Refer now to FIG. 7 which is a schematic diagram of the response curve showing the regions where the undesirable reflection signals are being eliminated. The region one portion numbered 53 is representative of the portion of the broad band of frequencies where the reflections are being eliminated by the tip matching network 33 and the base matching network 39. The region two portion numbered 54 is the high frequency portion of the broad band spectrum where the reflections are being eliminated by the high frequency absorber 48 (36). FIG. 7 illustrates that the elimination of the low frequency reflections and the high frequency reflections in the regions one and two result in a flat frequency response curve 55 and a substantially uniform radiated output over a desired broad frequency range.
The preferred embodiment monopole antenna and its associated ground plane will produce a 3DB greater directivity as compared with a dipole. The efficiency of the preferred embodiment of the present invention, was tested employing a novel coaxial monopole antenna approximately fourteen inches in length. The coaxial antenna had applied thereon conical absorbing means approximately ten inches in length. This broad band antenna was tested by applying a broad band signal embracing the frequencies from ten megahertz to three gigahertz. The radiated signal was received and measured by sensitive measuring means and no appreciable distortion was observed indicating that the response over this broad range of frequencies was substantially flat. Microwave absorbent material such as ECCOSORB (TM) CR-S-124 available from Emerson and Cuming, Canton Mass. was found to attenuate high frequency signals from 5.6 decibels (DB) per centimeter to 63 decibels per centimeter of length in the frequency range of 1.5 gigahertz to 8.6 gigahertz. Such materials perform the function of highly complex attenuation networks and are frequency dependent. While the base matching means 39 and tip matching means 33 provides means for impedence matching and signal dissipation, it should be understood that the system 20 is operable without one of the matching means over a broad band.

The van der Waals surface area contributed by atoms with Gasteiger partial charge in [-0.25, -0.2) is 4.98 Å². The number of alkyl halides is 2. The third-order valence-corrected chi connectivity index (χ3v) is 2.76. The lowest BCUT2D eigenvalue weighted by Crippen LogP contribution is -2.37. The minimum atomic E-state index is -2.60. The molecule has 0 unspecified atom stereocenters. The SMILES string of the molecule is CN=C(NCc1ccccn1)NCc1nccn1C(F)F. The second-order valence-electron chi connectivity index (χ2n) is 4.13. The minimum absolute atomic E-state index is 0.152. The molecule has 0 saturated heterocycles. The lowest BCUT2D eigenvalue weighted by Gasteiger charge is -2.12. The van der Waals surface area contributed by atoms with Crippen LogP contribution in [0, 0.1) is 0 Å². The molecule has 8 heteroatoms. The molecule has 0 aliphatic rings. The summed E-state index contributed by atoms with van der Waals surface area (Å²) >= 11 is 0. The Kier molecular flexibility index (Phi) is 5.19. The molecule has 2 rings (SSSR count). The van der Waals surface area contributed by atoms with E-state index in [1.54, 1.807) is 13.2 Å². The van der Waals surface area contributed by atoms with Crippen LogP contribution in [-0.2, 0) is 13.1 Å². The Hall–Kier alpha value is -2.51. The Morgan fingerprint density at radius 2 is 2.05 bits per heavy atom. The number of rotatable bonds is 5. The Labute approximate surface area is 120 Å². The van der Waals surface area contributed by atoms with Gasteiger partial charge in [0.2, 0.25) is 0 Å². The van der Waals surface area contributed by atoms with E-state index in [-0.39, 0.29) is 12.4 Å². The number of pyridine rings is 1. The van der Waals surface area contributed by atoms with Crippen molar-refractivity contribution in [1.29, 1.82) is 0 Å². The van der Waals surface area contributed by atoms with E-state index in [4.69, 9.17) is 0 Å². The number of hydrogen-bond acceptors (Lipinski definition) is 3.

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|U.S. Classification||343/745, 343/861, 343/873, 343/791, 343/830|
|International Classification||H01Q17/00, H01Q9/00, H01Q9/30, H01Q9/02|
|Cooperative Classification||H01Q9/02, H01Q9/30, H01Q9/005, H01Q17/001|
|European Classification||H01Q9/30, H01Q17/00B, H01Q9/00B, H01Q9/02|
|Feb 4, 1985||AS||Assignment|
Owner name: SPERRY CORPORATION 1290 AVENUE OF THE AMERICAS, NE
Free format text: ASSIGNMENT OF ASSIGNORS INTEREST.;ASSIGNORS:LEFEVRE, DONALD K.;DENNIS, PATRICK W.;SEEGMILLER, DENNIS F.;REEL/FRAME:004356/0836
Effective date: 19830412
|Sep 29, 1988||FPAY||Fee payment|
Year of fee payment: 4
|Sep 24, 1992||FPAY||Fee payment|
Year of fee payment: 8